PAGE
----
Friday, September 25, 2009

Execution Chamber in Bang Kwang Prison

Having at first refused to allow filming of the death chamber in Bang Kwang prison, it appears that the prison governor allowed Aljazeera to enter! A few years ago strong protest stopped the filming of an execution in Thailand. Present policy appears to promote the deterrent effect of executions by approaching as close as possible to the actual event of execution. The permission to film throws doubt on the aversion to execution expressed by the governor of the prison.
The compliance of the monk shown in the film, is typical of Buddhist monks in Thailand. While agreeing that the death penalty may 'theoretically' be against Buddhism teaching, they support Government policy on the death penalty.
See accompanying link in right hand column to "Bang Kwang, Execution Chamber"

Tuesday, September 22, 2009

Abolish the Death Penalty

UCL welcomes the following Editorial Opinion in the Bangkok Post
Death to the death penalty
Published: 22/09/2009 at 12:00 AM
Newspaper section: News
Late last month, on a quiet Monday afternoon, warders locked down Bang Khwang prison and prepared for two executions. A pair of convicted drug dealers, Bundit Charoenwanich, 45, and Jirawat Phumpruek, 52, were given one hour to contact their families, eat a last meal and make their peace in this world. Then they were taken to the execution room and injected with a series of drugs, the last of which ended their lives.
It was the first time in six years that authorities had ordered an actual execution. They should be the last such prisoners to die by execution. It is time that Parliament and the government end all use of the death penalty.
There are several problems with judicial executions, and no acceptable advantage. Carrying out a death sentence always risks the chance of killing the wrong person. Police, prosecutors and courts are dedicated and efficient, but not infallible. There have been plenty of wrongful convictions over the decades of Thai justice. If even one death sentence is wrongfully carried out, the death would be on the conscience of the nation. A wrongful conviction already takes months or years from an innocent person's life. Nothing could be worse than taking his or her life.
The main reason to abolish the death penalty for terrible crimes is that it brings no true result. Justice and punishment, in the form of imprisonment, parole or work programmes, are meant to prevent further crime. To an extent, they work. While many criminals continue their ways after release, others "go straight" so that they can live freely, without worry about being imprisoned. Crimes are prevented daily by the presence of police and the courts, as would-be robbers, speeders, thieves and others stick to the law in order to avoid punishment.
Study after study over the past 50 years has proved that the death sentence is no deterrent to the terrible crimes it punishes, such as drug trafficking, premeditated murder, violent and sexual abuse of children. While proponents of the death penalty argue facetiously that execution will assure that such criminals do not carry out their acts again, there are many ways to assure that. Indeed, no rational person would accept the end of the death penalty without parallel assurances that such violent acts against society can be punished by true life imprisonment, without early release.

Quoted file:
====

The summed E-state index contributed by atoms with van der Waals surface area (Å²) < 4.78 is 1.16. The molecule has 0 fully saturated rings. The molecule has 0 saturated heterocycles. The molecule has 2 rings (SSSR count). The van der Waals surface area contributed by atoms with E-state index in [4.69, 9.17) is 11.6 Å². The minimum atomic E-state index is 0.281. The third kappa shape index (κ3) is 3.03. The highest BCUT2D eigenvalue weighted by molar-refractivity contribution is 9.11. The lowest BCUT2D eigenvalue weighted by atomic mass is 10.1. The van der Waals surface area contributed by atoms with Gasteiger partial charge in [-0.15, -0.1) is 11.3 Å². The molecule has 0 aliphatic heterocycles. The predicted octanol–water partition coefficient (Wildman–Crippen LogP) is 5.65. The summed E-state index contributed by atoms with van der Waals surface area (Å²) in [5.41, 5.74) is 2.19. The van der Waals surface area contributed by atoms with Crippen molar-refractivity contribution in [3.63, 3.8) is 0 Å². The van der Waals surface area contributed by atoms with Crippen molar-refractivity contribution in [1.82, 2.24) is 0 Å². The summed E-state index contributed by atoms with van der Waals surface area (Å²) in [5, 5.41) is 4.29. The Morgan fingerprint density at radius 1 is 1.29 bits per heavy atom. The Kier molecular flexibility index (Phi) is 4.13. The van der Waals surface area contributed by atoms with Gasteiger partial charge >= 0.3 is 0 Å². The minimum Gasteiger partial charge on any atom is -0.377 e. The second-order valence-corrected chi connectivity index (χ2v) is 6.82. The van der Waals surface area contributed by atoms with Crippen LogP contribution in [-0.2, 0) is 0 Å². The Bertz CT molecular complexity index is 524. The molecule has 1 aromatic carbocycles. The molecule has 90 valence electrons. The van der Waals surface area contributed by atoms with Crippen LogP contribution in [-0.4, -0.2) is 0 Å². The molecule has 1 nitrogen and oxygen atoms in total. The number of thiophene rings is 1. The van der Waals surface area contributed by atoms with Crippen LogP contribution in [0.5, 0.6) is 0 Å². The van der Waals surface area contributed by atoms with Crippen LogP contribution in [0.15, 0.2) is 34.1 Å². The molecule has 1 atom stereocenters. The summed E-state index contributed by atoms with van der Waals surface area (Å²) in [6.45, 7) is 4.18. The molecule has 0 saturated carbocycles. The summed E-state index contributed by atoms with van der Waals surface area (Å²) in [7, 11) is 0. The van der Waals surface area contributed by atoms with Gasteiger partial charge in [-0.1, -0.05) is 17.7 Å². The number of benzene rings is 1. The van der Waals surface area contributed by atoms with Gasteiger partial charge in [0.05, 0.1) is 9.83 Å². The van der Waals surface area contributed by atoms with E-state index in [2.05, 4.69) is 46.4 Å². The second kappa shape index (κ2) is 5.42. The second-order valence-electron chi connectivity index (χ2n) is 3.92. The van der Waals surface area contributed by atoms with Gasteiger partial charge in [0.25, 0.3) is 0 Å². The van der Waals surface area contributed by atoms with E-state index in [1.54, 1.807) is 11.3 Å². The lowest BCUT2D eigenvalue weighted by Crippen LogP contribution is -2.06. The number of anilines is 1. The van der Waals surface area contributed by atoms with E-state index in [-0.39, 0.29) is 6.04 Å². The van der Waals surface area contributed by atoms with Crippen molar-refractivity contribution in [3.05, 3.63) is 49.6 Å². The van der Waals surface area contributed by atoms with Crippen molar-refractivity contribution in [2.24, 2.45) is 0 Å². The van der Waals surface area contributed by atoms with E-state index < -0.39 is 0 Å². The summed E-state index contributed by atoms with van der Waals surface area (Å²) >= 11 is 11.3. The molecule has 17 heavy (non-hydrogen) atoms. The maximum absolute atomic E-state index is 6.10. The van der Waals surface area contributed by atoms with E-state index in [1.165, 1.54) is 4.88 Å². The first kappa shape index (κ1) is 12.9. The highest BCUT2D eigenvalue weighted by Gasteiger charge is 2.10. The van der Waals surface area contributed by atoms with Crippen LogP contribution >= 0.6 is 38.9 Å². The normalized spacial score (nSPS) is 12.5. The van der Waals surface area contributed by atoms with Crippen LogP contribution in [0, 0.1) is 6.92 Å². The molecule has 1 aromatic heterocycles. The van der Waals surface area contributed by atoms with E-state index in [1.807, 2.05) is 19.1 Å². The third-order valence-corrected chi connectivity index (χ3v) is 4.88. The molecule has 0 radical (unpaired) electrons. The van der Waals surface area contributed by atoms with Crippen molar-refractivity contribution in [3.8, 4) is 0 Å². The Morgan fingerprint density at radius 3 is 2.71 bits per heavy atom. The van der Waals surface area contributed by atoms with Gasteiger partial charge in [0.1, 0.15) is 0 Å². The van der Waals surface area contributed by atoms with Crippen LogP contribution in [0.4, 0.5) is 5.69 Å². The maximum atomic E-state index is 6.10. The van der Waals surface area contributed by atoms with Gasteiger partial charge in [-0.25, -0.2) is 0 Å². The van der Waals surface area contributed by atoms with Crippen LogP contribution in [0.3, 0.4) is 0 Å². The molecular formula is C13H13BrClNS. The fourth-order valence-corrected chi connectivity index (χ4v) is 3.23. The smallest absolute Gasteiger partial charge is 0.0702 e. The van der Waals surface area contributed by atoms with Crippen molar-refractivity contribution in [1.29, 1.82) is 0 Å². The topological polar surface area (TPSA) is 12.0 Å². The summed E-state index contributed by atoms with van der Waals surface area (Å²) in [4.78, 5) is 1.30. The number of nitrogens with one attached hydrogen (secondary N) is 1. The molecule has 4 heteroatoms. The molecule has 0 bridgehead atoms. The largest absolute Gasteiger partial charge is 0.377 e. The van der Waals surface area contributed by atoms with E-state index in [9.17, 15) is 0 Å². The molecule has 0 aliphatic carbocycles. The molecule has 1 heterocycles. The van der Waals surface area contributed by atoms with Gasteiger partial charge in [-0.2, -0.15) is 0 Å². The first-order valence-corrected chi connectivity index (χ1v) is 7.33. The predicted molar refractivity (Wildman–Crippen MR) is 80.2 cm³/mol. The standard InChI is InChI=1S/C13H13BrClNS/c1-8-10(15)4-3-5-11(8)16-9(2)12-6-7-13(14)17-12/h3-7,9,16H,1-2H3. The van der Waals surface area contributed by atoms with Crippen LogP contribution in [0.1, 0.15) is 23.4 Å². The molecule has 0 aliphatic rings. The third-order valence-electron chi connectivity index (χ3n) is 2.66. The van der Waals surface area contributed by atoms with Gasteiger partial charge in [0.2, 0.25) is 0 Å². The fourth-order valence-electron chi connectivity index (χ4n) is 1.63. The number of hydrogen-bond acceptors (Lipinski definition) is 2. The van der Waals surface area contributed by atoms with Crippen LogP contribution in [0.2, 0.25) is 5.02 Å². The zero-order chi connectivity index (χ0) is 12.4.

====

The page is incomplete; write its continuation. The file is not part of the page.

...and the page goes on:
Abolishing the death penalty in Thailand will be an unpopular act by the government, without doubt. Even in advanced Western countries, the majority of citizens always have opposed the abolition of the ultimate penalty. Yet such abolition around the world, from Canada to Cambodia, and from Austria to Australia, has never caused an upsurge of any kind in capital crimes. If anything, the threat of lengthy, even lifetime incarceration seems to be a greater deterrent than the former death penalty. Indeed, in recent cases in the United States, federal prisoners in so-called Supermax prisons have sued the government against their lifetime sentences under harsh, maximum security rules.
The only remaining argument in favour - that it provides an emotional release of sorts for victims and a horrified public - is unacceptable. Justice is not a form of vengeance, like some feel-good ending to a movie. Law and punishment are serious matters.
Last year, a majority of the United Nations General Assembly voted for the first time to oppose the death penalty. For now, the government should order a true moratorium banning more executions, pending a rewrite of the criminal code to ban the death penalty altogether.

Thursday, September 17, 2009

Failed execution: after two hours of torture

In the state of Ohio, USA, an attempt on Tuesday, 15th September, to execute Romell Broom, a 53 year old condemned prisoner, failed. Those trying to carry out the execution tried to find a suitable vein to inject the poisons, in both arms and in one leg of the prisoner, but could not succeed, despite the cooperation of the condemned person who himself tried to indicate suitable locations for the lethal injection. Heavy bleeding and painful movement of the prisoner were observed, causing him to break down in tears. After two hours the attempt was abandoned. The execution is rescheduled in 10 days time. The defense lawyer will appeal a repeat attempt to execute Romell, citing the cruelty of the procedure.
The crime for which the death sentence was passed took place 25 years ago.

Saturday, September 05, 2009

Resumption of Executions in Thailand